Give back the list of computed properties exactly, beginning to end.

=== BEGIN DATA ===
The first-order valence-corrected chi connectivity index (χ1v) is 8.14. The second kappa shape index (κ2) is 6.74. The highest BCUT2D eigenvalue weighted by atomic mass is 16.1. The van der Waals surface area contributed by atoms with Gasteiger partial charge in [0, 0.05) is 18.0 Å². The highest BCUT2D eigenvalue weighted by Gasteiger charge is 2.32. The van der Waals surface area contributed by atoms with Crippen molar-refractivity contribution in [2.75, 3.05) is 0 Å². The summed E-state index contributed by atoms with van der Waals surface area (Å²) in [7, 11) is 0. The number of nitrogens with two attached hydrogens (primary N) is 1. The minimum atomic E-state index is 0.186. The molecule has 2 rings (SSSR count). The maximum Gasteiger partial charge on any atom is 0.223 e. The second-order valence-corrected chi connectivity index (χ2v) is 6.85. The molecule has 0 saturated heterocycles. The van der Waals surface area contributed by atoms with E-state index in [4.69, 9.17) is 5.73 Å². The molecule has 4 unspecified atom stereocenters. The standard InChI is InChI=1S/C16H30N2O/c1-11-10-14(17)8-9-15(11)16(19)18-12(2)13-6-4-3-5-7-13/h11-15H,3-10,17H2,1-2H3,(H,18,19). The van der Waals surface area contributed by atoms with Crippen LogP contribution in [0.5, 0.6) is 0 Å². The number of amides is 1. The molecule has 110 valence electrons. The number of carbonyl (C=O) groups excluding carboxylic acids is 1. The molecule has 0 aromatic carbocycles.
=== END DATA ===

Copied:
The first-order valence-corrected chi connectivity index (χ1v) is 8.14. The second kappa shape index (κ2) is 6.74. The highest BCUT2D eigenvalue weighted by atomic mass is 16.1. The van der Waals surface area contributed by atoms with Gasteiger partial charge in [0, 0.05) is 18.0 Å². The highest BCUT2D eigenvalue weighted by Gasteiger charge is 2.32. The van der Waals surface area contributed by atoms with Crippen molar-refractivity contribution in [2.75, 3.05) is 0 Å². The summed E-state index contributed by atoms with van der Waals surface area (Å²) in [7, 11) is 0. The number of nitrogens with two attached hydrogens (primary N) is 1. The minimum atomic E-state index is 0.186. The molecule has 2 rings (SSSR count). The maximum Gasteiger partial charge on any atom is 0.223 e. The second-order valence-corrected chi connectivity index (χ2v) is 6.85. The molecule has 0 saturated heterocycles. The van der Waals surface area contributed by atoms with E-state index in [4.69, 9.17) is 5.73 Å². The molecule has 4 unspecified atom stereocenters. The standard InChI is InChI=1S/C16H30N2O/c1-11-10-14(17)8-9-15(11)16(19)18-12(2)13-6-4-3-5-7-13/h11-15H,3-10,17H2,1-2H3,(H,18,19). The van der Waals surface area contributed by atoms with Crippen LogP contribution in [0.5, 0.6) is 0 Å². The number of amides is 1. The molecule has 110 valence electrons. The number of carbonyl (C=O) groups excluding carboxylic acids is 1. The molecule has 0 aromatic carbocycles.